Bringing The Game Day Experience To Your Viewers Ears

For high school broadcasters, what do you think is the most commonly overlooked part of a live sports broadcast, or at the very least it’s just an afterthought? In my opinion, it’s the audio. Audio is an aspect of your broadcast that should not be overlooked.   Audio should be given the same attention to detail as the video, especially when you are LIVE.  There are no do-overs!trevor-audio-mix

Great audio can truly bring the game day experience to your viewers and take your broadcasts to the next level. The good news it’s much cheaper to enhance the audio as compared to the video. CBS Sports executive vice president Ken Aagaard said in an interview with the Associated Press, “It’s gotten to the point now that the audio experience on an NFL game, and even a college football game, is just as important as the video.” If it’s important to CBS, it should be important to high school broadcasters.

Fox, NBC, CBS, ABC, and ESPN dedicate a considerable amount of resources to bring the sounds of the NFL and College Football into your living rooms. Obviously the typical high school broadcast team does not have the resources of ESPN but there are a couple of simple things your student broadcast team can do to enhance the experience for the viewers. football-announce1

First, and most importantly, the viewers need to hear your announcers clearly and if you have more than one announcer they need to hear each other. Each announcer needs a dedicated microphone on a headset or a microphone on a small desk stand so they can have their hands free. If they don’t have broadcast headsets they NEED to wear over the ear headphones, not ear-buds. High School broadcasters don’t need distractions.

To be heard clearly, beginning broadcasters need to be reminded to “eat the microphone,” which means they need to keep the microphone about an inch from their mouth. Any further away and you will pick up too much of the sounds around them. Sporting events tend to be very noisy, even in a press box. volley-announce1

Next, you need a way to capture the sounds of the game or natural (nat) sound. There are many ways to do this. If you are using HDMI, SDI or Fiber you should be able to pull sound from your camera microphones into your audio mixer. Every setup is different and beyond the scope of this article, but it is something to check on your system. Drop me an email and I can try to help with your setup.

If pulling audio from the camera mics are not an option, then you will need to puts some mics outside of your press box aimed toward the field. But BE CAREFUL not to put the nat sound mics near the “Chatty Cathy” or the fan with the “salty” language.   You might even have to move your mics once the game starts. These nat sound microphones can be setup with hard-wired mics or better yet, wireless mics. volley-announce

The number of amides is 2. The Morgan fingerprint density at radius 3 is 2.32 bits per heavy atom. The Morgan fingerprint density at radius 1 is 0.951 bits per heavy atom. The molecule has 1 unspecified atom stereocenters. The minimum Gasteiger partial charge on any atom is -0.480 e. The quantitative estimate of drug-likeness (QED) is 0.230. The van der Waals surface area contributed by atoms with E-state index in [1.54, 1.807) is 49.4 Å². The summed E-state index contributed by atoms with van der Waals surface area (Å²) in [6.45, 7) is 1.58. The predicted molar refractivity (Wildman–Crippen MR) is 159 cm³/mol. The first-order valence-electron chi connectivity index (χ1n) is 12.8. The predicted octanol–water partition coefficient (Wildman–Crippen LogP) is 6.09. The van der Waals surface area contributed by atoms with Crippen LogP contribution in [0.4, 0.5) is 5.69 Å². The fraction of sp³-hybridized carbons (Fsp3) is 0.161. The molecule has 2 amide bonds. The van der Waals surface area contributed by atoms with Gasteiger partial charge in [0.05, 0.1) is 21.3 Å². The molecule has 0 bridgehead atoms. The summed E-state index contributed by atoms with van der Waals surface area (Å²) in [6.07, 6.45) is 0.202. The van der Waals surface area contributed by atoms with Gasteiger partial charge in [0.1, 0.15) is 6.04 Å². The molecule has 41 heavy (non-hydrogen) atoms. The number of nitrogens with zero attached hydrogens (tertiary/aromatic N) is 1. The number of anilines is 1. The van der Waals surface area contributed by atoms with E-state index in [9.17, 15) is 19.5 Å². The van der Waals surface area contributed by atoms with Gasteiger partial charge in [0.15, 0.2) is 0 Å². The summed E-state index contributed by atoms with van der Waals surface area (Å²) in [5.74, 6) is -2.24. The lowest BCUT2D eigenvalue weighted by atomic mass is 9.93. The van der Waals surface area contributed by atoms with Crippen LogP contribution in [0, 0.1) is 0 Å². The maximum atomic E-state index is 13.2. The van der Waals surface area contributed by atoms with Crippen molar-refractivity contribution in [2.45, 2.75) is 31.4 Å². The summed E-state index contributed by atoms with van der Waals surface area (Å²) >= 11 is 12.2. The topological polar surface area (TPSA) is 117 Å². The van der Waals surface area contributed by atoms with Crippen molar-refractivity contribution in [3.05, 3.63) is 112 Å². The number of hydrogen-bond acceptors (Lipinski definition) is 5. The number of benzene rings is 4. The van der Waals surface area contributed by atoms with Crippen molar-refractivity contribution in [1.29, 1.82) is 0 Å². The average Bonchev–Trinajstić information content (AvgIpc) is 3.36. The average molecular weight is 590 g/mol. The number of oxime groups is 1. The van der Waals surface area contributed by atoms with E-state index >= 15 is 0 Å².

To me, the ideal setup for a typical high school broadcast would be a mic on each side of the press box, on a tall mic stand, aimed toward the field and the left mic panned to the left and the right mic panned to the right on your audio mixer. Next, I would put a mic in front of the band, facing them, and center pan it. This one you will have to be careful to watch the levels so you don’t drown out your announcers.

For the sounds of the field, when possible we put wireless mics even with the 25 yard line about 20 feet from the sidelines, on mic stands aimed toward the field. This will give you some game sounds but also not catch the coach too prominently in the heat of the game. Also, of you move these closer to the 50-yard line during halftime show these make good mics to catch the band performances. These mics should also be panned left and right. volley-cam

Then finally, your announcer mics should be center panned on the audio mixer and should not be drowned out during the game broadcast. The noise levels during a typical sporting event vary greatly and someone NEEDS to be monitoring the audio levels at all times.  Audio for a sporting event is not set and forget.

You might not be able to hear your quarterback yell “OMAHA, OMAHA” like Peyton Manning, but if you pay a little attention to the audio in your next broadcast you can see big improvements in the quality. Don’t let it be an afterthought.

To see how the big boy’s take care of their audio, check out the links below. If you have any questions please send me an email at

Any Given Sunday: Inside the Chaos and Spectacle of the NFL on Fox

NFL Gameday: Behind the Scenes

How we hear “Omaha”

Albert Dupont

Albert Dupont is the Facilitator of Advanced TV Broadcasting (ATVB) at the St. Charles Parish Public Schools Satellite Center in Southeast Louisiana. He has been at the Center since it's opening in August of 2005. The Center is located on the Mississippi River, just north of New Orleans, in Luling, Louisiana. The ATVB Class at the Satellite Center is also known as Press Play Productions. The “student run, student led” team produces an award winning football show called “On The Prowl” and live sporting events. Before becoming a teacher, Dupont worked for 17 years in the broadcast industry as a producer, videographer and editor at WVUE in New Orleans, WAFB in Baton Rouge and KATC in Lafayette, Louisiana. As a videographer and editor he has won numerous Louisiana Associated Press and New Orleans Press Club Awards. He is also an Avid Certified Instructor in Media Composer and an Adobe Certified Associate in Premiere Pro and Photoshop. You can follow him and his class at the following Twitter and Instagram accounts: @W5Video & @PressThePlay Press Play Production’s Website:

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